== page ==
Religion, Theology, and the Human Sciences

By Richard H. Roberts | Go to book overview

CHAPTER 4
The end of the university and the last academic?1

In memoriam: Donald MacKenzie MacKinnon (1913–1994) It is through man's cruelty that the glory of God is revealed.2

We must compromise our principles, and do anything to raise money.3

British universities have for over fifteen years been subjected to something approaching permanent revolution from above, and during this time higher education has been aggregated with primary and secondary education and reconceived as a mechanism capable of producing the numbers and kinds of skill-trained minds required by business and industry at minimum cost, and with the highest degree of standardisation possible. To this end, higher education has been subjected to three stages of reform. First, agradual programme of greater financial accountability was introduced with the budget-centre system, formula-funding and line-management (1982–6). Second, the 1987/8 Education Reform Act abolished academic tenure and introduced a series of measures, built around the imposition of 'teaching quality audit' (including the application of BS 5750 and ISO 9000), modularisation and semesterisation, and the quinquennial Research Assessment Exercise. This period culminated in a doubling of the size of the tertiary sector and consequent dilution of the meaning of the term 'university'. Finally, in 1997,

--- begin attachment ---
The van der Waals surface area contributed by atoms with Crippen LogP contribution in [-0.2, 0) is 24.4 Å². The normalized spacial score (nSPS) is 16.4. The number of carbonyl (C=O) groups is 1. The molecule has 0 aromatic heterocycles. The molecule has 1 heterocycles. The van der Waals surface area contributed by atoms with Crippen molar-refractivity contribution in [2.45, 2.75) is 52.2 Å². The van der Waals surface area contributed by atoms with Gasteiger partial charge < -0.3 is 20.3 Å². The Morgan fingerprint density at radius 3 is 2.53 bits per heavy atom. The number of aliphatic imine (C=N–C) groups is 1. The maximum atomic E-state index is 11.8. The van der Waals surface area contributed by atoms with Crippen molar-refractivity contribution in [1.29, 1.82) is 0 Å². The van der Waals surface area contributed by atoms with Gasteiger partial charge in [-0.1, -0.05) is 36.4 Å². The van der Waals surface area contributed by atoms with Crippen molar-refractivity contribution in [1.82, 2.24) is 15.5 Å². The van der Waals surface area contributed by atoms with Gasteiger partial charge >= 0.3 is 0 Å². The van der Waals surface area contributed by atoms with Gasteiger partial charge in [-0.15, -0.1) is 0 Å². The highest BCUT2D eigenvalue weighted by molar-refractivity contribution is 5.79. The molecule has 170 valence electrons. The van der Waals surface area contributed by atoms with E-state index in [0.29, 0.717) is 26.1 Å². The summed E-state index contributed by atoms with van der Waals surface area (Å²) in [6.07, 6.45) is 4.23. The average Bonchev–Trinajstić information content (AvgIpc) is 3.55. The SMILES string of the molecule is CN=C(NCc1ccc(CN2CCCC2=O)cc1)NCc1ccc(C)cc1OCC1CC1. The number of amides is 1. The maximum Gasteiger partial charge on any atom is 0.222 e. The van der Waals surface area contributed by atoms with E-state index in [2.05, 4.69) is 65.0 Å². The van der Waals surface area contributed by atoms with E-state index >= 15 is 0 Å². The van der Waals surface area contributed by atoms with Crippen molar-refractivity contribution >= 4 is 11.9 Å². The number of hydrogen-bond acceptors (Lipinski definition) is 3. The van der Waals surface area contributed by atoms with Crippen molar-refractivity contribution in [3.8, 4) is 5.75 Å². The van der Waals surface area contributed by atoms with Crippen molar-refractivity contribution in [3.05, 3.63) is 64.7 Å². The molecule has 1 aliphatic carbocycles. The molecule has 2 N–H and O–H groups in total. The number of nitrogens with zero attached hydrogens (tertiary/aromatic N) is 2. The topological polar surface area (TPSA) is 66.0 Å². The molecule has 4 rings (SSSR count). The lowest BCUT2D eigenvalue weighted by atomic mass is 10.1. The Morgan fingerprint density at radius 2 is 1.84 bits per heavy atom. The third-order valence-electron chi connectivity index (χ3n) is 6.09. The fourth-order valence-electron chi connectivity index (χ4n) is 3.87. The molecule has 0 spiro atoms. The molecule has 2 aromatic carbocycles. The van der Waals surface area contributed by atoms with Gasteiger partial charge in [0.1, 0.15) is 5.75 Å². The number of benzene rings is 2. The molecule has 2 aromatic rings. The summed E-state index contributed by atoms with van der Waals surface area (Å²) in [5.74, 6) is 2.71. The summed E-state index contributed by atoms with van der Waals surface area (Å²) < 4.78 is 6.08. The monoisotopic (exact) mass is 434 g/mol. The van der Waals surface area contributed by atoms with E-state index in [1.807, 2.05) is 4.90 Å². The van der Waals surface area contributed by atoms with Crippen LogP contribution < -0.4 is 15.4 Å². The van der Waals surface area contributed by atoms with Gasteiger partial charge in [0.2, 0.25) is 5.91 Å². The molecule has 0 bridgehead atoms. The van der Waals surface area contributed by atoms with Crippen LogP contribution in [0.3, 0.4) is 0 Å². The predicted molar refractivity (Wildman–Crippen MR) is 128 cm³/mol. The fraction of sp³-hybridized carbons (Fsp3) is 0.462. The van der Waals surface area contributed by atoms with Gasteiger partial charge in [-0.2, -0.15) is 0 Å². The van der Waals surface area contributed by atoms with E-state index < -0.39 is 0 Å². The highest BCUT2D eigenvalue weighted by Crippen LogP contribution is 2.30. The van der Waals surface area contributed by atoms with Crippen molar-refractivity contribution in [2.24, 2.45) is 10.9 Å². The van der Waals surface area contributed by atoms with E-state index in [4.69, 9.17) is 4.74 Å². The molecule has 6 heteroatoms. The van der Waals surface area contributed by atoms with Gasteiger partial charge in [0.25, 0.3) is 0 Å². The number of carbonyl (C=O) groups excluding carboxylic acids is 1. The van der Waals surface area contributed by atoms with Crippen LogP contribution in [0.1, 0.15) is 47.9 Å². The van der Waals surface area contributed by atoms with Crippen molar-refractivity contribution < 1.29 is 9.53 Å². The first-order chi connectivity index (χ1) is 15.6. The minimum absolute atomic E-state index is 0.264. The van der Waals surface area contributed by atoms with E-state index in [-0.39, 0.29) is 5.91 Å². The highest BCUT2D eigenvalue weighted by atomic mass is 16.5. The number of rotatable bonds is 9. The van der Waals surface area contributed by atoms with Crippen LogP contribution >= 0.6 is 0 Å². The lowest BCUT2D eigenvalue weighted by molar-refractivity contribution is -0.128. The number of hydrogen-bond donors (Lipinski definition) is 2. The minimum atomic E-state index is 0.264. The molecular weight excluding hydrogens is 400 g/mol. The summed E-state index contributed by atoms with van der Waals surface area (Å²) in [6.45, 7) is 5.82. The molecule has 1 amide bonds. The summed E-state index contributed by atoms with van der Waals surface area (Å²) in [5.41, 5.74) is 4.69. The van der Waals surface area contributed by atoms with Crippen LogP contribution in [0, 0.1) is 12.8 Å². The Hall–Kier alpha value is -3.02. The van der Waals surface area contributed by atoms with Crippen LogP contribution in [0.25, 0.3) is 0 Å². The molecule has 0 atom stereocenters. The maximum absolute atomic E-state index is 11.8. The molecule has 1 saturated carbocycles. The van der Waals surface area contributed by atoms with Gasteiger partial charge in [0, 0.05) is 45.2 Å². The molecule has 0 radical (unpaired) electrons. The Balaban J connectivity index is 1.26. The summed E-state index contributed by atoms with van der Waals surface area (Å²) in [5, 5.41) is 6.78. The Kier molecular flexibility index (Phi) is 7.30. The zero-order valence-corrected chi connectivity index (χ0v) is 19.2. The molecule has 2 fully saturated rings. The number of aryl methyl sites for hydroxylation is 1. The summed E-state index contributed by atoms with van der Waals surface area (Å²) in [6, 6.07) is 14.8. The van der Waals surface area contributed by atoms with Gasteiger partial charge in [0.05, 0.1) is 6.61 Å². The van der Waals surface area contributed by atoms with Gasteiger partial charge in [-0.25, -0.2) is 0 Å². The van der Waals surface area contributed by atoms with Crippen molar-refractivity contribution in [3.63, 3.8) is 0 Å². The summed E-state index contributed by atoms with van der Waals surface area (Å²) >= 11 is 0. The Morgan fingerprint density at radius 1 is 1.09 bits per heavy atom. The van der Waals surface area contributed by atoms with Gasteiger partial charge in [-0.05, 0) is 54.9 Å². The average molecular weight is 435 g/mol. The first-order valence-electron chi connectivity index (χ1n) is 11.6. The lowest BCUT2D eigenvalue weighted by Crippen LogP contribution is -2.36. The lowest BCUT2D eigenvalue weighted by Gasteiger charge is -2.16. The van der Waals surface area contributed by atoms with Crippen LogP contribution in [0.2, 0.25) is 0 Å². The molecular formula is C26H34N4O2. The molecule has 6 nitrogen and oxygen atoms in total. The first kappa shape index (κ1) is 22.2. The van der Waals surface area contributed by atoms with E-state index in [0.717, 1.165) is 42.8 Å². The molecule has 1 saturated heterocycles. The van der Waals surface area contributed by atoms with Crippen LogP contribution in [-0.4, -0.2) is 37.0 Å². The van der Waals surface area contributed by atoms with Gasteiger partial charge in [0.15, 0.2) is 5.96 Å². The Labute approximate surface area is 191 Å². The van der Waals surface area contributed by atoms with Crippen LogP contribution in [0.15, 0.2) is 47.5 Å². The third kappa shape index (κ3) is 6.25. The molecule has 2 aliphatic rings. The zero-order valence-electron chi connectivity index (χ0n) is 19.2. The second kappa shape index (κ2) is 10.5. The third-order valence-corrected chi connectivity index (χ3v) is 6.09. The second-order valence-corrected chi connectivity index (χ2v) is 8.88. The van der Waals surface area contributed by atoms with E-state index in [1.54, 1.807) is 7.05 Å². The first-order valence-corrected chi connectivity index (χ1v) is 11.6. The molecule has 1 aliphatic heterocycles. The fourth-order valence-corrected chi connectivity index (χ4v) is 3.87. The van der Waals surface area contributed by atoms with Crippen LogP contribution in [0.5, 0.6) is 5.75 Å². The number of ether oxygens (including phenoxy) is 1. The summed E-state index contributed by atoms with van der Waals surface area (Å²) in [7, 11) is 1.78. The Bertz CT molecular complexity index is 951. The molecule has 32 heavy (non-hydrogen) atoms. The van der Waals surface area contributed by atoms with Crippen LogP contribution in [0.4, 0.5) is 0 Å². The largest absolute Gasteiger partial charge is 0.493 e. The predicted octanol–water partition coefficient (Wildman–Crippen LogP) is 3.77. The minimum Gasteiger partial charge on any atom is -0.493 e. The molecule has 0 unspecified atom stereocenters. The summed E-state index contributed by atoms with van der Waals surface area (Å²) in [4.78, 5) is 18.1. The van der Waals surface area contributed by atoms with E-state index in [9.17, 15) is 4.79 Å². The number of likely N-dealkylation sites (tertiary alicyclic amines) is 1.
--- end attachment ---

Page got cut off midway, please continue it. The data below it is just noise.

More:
____________________
1
This chapter originated in an annual St Leonard's College (the postgraduate body of the University of St Andrews) Commemoration Address entitled 'The End of the University and the Last Academic', delivered before members on 8 November 1992. The long-term consequences of this expression of opinion for me were extremely serious. A succinct version of this address appeared as 'Our Graduate Factories', The Tablet, 11 October 1997, pp. 1295–7.
2
Donald M. MacKinnon, God the Living and the True (Westminster: Dacre Press, 1940), p. 88.
3
This is the self-fulfilling prophetic utterance of the Vice-Chancellor of a leading British university in his annual address to academic staff in the mid 1980s.

-86-

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